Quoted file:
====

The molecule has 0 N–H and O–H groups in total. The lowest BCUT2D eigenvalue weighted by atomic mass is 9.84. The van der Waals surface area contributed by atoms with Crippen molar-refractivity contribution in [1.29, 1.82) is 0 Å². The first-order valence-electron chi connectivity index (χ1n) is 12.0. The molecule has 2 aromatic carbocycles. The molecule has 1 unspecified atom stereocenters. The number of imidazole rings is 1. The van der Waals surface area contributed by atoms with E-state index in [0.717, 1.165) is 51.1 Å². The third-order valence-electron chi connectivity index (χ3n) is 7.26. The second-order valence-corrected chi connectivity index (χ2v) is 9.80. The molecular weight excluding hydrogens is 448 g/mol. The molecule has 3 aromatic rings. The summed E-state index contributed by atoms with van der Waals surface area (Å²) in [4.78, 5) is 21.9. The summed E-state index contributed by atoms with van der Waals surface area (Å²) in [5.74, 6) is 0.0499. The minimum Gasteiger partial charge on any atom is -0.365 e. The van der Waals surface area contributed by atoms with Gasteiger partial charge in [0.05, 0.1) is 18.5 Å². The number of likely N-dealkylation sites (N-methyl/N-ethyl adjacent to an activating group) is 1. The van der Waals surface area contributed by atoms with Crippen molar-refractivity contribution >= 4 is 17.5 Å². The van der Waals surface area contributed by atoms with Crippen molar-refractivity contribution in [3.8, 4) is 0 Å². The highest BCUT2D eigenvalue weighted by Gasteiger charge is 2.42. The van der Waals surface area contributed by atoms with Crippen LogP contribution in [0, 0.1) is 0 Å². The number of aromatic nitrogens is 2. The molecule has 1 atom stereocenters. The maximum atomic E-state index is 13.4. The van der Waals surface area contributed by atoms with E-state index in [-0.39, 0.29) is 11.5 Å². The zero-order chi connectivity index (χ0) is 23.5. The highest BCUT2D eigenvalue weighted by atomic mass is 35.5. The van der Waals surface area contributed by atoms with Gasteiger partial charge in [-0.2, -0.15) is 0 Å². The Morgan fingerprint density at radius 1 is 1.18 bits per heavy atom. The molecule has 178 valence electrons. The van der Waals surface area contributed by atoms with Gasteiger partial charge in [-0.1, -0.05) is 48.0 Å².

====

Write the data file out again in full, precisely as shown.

The molecule has 0 N–H and O–H groups in total. The lowest BCUT2D eigenvalue weighted by atomic mass is 9.84. The van der Waals surface area contributed by atoms with Crippen molar-refractivity contribution in [1.29, 1.82) is 0 Å². The first-order valence-electron chi connectivity index (χ1n) is 12.0. The molecule has 2 aromatic carbocycles. The molecule has 1 unspecified atom stereocenters. The number of imidazole rings is 1. The van der Waals surface area contributed by atoms with E-state index in [0.717, 1.165) is 51.1 Å². The third-order valence-electron chi connectivity index (χ3n) is 7.26. The second-order valence-corrected chi connectivity index (χ2v) is 9.80. The molecular weight excluding hydrogens is 448 g/mol. The molecule has 3 aromatic rings. The summed E-state index contributed by atoms with van der Waals surface area (Å²) in [4.78, 5) is 21.9. The summed E-state index contributed by atoms with van der Waals surface area (Å²) in [5.74, 6) is 0.0499. The minimum Gasteiger partial charge on any atom is -0.365 e. The van der Waals surface area contributed by atoms with Gasteiger partial charge in [0.05, 0.1) is 18.5 Å². The number of likely N-dealkylation sites (N-methyl/N-ethyl adjacent to an activating group) is 1. The van der Waals surface area contributed by atoms with Crippen molar-refractivity contribution >= 4 is 17.5 Å². The van der Waals surface area contributed by atoms with Crippen molar-refractivity contribution in [3.8, 4) is 0 Å². The highest BCUT2D eigenvalue weighted by Gasteiger charge is 2.42. The van der Waals surface area contributed by atoms with Crippen LogP contribution in [0, 0.1) is 0 Å². The number of aromatic nitrogens is 2. The molecule has 1 atom stereocenters. The maximum atomic E-state index is 13.4. The van der Waals surface area contributed by atoms with E-state index in [-0.39, 0.29) is 11.5 Å². The zero-order chi connectivity index (χ0) is 23.5. The highest BCUT2D eigenvalue weighted by atomic mass is 35.5. The van der Waals surface area contributed by atoms with Gasteiger partial charge in [-0.2, -0.15) is 0 Å². The Morgan fingerprint density at radius 1 is 1.18 bits per heavy atom. The molecule has 178 valence electrons. The van der Waals surface area contributed by atoms with Gasteiger partial charge in [-0.1, -0.05) is 48.0 Å².